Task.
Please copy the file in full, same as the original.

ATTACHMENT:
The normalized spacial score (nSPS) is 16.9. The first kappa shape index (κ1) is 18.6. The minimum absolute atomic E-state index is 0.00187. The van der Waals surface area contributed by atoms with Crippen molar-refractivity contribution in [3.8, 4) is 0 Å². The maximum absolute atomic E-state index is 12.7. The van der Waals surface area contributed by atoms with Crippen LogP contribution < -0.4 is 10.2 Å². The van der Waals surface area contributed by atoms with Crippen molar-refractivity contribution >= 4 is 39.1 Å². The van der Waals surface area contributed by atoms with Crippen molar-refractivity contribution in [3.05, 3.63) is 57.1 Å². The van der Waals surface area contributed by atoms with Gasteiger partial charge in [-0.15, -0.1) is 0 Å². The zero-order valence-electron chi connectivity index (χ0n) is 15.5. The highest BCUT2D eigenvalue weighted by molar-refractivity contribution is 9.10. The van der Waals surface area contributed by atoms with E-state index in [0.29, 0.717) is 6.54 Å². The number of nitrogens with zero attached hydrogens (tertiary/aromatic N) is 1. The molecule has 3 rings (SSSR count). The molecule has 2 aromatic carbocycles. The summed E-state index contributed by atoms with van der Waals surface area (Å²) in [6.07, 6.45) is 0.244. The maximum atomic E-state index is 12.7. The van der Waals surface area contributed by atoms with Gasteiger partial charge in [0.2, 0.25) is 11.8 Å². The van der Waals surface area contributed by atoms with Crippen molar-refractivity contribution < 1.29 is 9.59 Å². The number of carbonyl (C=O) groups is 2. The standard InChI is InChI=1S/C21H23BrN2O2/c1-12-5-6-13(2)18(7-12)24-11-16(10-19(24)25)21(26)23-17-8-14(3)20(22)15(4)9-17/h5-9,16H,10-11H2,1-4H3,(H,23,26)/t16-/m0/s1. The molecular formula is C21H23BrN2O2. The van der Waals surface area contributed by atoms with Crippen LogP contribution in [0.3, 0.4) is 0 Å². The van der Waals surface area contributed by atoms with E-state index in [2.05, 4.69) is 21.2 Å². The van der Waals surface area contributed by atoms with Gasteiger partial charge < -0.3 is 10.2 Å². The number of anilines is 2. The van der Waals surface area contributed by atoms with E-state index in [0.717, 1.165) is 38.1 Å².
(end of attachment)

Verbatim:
The normalized spacial score (nSPS) is 16.9. The first kappa shape index (κ1) is 18.6. The minimum absolute atomic E-state index is 0.00187. The van der Waals surface area contributed by atoms with Crippen molar-refractivity contribution in [3.8, 4) is 0 Å². The maximum absolute atomic E-state index is 12.7. The van der Waals surface area contributed by atoms with Crippen LogP contribution < -0.4 is 10.2 Å². The van der Waals surface area contributed by atoms with Crippen molar-refractivity contribution >= 4 is 39.1 Å². The van der Waals surface area contributed by atoms with Crippen molar-refractivity contribution in [3.05, 3.63) is 57.1 Å². The van der Waals surface area contributed by atoms with Gasteiger partial charge in [-0.15, -0.1) is 0 Å². The zero-order valence-electron chi connectivity index (χ0n) is 15.5. The highest BCUT2D eigenvalue weighted by molar-refractivity contribution is 9.10. The van der Waals surface area contributed by atoms with E-state index in [0.29, 0.717) is 6.54 Å². The number of nitrogens with zero attached hydrogens (tertiary/aromatic N) is 1. The molecule has 3 rings (SSSR count). The molecule has 2 aromatic carbocycles. The summed E-state index contributed by atoms with van der Waals surface area (Å²) in [6.07, 6.45) is 0.244. The maximum atomic E-state index is 12.7. The van der Waals surface area contributed by atoms with Gasteiger partial charge in [0.2, 0.25) is 11.8 Å². The van der Waals surface area contributed by atoms with Crippen molar-refractivity contribution < 1.29 is 9.59 Å². The number of carbonyl (C=O) groups is 2. The standard InChI is InChI=1S/C21H23BrN2O2/c1-12-5-6-13(2)18(7-12)24-11-16(10-19(24)25)21(26)23-17-8-14(3)20(22)15(4)9-17/h5-9,16H,10-11H2,1-4H3,(H,23,26)/t16-/m0/s1. The molecular formula is C21H23BrN2O2. The van der Waals surface area contributed by atoms with Crippen LogP contribution in [0.3, 0.4) is 0 Å². The van der Waals surface area contributed by atoms with E-state index in [2.05, 4.69) is 21.2 Å². The van der Waals surface area contributed by atoms with Gasteiger partial charge < -0.3 is 10.2 Å². The number of anilines is 2. The van der Waals surface area contributed by atoms with E-state index in [0.717, 1.165) is 38.1 Å².